Assessing the Health Impacts of Hurricanes and Tropical Storms in Florida: Methodological Challenges and Solutions

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Wednesday, 7 January 2015: 5:00 PM
228AB (Phoenix Convention Center - West and North Buildings)
Kristina W. Kintziger, Florida Department of Health, Tallahassee, FL; and M. A. Jagger, J. Maynard, S. Watkins, M. L. Griffin, and C. E. Konrad II

Background: The overarching goal of the Florida Building Resilience Against Climate Effects Program is to increase resilience to the health effects of weather variability by incorporating the best available climate science into routine public health practice. Part of this mandate is to understand the current state-level impacts of extreme weather on the health of Floridians. Because of our unique peninsular geography, extensive coast line, and exposure to both the Atlantic Ocean and Gulf of Mexico, Florida experiences more hurricane and tropical storm landfalls than any other state. Tropical cyclones (TCs) produce a wide variety of impacts (storm surge, inland flooding, high winds, tornadoes), which may have a broad range of effects on human health. Most literature in this area focuses on trauma (e.g., injury and drowning) and mental health issues (e.g., stress and anxiety). These studies have typically been limited to one event (e.g., Hurricane Katrina) and a small geographic area (e.g., the Mississippi Delta). Depending on the size and strength of the system, inland areas - even those outside of the main storm track - may experience as much damage as coastal areas. Because of this, our objective was to take a more comprehensive look at the impact of these systems on human health in Florida. Here, we describe the methodological challenges and solutions employed in analyzing the impacts of TCs on one human health concern: mental health emergency department (ED) visits.

Methods: The Southeast Regional Climate Center provided maximum wind speeds observed in each Florida county for each TC from 2005 through 2011. Only counties experiencing tropical storm-force (39-74 MPH) or hurricane-force (≥ 74 MPH) winds were included. During this period, there were two hurricanes and ten tropical storms affecting 66 of Florida's 67 counties.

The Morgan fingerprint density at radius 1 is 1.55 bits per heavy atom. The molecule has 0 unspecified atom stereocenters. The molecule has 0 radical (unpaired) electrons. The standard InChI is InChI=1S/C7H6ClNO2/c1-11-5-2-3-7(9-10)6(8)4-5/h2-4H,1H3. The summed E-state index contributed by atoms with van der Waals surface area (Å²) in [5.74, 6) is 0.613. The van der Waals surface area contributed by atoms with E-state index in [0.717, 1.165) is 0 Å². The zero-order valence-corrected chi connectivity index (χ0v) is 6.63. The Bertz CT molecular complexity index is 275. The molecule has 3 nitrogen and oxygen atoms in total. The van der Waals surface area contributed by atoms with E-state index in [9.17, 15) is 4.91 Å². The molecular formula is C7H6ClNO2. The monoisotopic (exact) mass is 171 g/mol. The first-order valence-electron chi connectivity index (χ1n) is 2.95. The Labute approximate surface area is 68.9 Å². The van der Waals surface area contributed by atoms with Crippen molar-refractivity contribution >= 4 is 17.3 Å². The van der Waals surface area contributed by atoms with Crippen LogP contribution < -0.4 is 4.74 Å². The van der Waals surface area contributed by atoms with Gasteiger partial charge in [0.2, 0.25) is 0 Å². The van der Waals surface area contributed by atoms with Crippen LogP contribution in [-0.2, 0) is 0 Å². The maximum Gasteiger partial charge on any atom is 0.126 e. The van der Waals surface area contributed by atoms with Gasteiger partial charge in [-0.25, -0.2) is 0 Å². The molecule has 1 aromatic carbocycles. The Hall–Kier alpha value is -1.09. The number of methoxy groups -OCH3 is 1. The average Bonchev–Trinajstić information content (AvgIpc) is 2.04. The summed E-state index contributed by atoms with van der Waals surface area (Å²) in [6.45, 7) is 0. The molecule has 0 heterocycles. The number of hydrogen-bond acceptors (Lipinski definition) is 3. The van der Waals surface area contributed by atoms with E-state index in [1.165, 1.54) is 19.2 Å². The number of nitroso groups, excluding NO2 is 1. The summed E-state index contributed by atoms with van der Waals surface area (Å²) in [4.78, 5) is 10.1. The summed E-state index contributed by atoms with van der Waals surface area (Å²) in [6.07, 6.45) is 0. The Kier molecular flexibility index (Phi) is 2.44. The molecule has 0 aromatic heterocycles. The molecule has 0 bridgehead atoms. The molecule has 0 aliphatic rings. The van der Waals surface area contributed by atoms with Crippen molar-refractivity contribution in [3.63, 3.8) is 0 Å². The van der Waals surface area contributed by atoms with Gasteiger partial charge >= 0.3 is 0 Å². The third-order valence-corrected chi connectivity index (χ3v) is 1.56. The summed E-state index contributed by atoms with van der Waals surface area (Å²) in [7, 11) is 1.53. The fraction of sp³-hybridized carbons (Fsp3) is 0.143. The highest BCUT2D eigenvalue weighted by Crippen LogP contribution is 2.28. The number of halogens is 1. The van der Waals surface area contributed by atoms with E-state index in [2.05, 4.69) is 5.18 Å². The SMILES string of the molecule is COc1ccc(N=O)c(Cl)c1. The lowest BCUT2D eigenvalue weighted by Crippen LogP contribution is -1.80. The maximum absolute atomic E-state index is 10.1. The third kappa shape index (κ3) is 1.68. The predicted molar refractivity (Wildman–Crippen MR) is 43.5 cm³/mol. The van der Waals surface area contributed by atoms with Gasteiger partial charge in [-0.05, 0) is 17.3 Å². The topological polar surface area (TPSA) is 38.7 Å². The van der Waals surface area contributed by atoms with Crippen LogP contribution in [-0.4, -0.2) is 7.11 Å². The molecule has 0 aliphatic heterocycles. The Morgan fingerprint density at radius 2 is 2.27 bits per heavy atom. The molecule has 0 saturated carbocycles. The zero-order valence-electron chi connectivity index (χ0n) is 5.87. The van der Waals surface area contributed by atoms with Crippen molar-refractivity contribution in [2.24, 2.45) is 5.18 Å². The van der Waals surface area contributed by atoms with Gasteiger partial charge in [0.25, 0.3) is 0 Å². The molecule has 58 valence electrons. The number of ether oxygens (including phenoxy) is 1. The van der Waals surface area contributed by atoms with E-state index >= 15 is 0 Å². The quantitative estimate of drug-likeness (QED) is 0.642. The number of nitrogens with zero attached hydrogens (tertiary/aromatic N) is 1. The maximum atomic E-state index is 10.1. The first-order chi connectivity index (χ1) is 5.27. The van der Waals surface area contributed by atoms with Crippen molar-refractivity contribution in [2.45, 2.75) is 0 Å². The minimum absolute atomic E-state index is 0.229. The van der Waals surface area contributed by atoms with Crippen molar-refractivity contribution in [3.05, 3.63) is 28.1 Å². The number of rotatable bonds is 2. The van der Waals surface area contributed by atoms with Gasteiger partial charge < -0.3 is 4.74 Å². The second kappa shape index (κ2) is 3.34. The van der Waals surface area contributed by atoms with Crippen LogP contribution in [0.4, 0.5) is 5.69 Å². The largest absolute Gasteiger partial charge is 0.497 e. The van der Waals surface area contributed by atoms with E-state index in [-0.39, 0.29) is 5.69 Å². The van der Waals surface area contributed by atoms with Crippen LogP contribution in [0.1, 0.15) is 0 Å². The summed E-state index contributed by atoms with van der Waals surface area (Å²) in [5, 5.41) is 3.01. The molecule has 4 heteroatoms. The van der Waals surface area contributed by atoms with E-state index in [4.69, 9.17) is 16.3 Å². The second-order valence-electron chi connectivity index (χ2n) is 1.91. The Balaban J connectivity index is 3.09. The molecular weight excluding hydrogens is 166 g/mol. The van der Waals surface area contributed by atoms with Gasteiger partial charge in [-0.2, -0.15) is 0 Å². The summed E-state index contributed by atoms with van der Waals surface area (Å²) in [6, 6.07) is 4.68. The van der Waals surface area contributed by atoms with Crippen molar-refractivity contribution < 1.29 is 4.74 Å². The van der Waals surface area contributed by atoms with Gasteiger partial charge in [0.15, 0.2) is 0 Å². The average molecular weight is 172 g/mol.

The Florida Agency for Health Care Administration has been collecting ED data since 2005 from all hospitals statewide. We used primary diagnosis codes to define ED visits related to mental health conditions: stress, depression, substance-related conditions, neuroses, organic psychotic conditions, other psychotic conditions, and all mental health conditions combined.

We chose to conduct a hybrid matched cohort study where our unit of analysis was daily counts of ED visits in a specific county, comparing impact to control periods. For mental health conditions, the impact period included both a pre- and post-landfall timeframe (-2 to 30 days) to include the stress and anxiety associated with impending danger, as well as mental health effects associated with loss of property, displacement, injury, and death of loved ones. The choice of control periods is crucial in matched study designs, and we considered two separate classifications. First, we matched control to impact periods based on climatological factors, using the same time period in other years with similar climatological characteristics (e.g., temperature, drought index) and no exposure to a TC. Because of the frequency of TCs during this timeframe, control periods were one to three years after the impact period. Second, we chose both a pre- and post-hurricane season control period for each TC impact within the same calendar year, with appropriate ‘wash-out' periods in between to limit carryover effects from previous systems. Associations between TCs and daily counts of mental health ED visits were examined using conditional Poisson regression models. Relative risks (RR) and p-values are reported.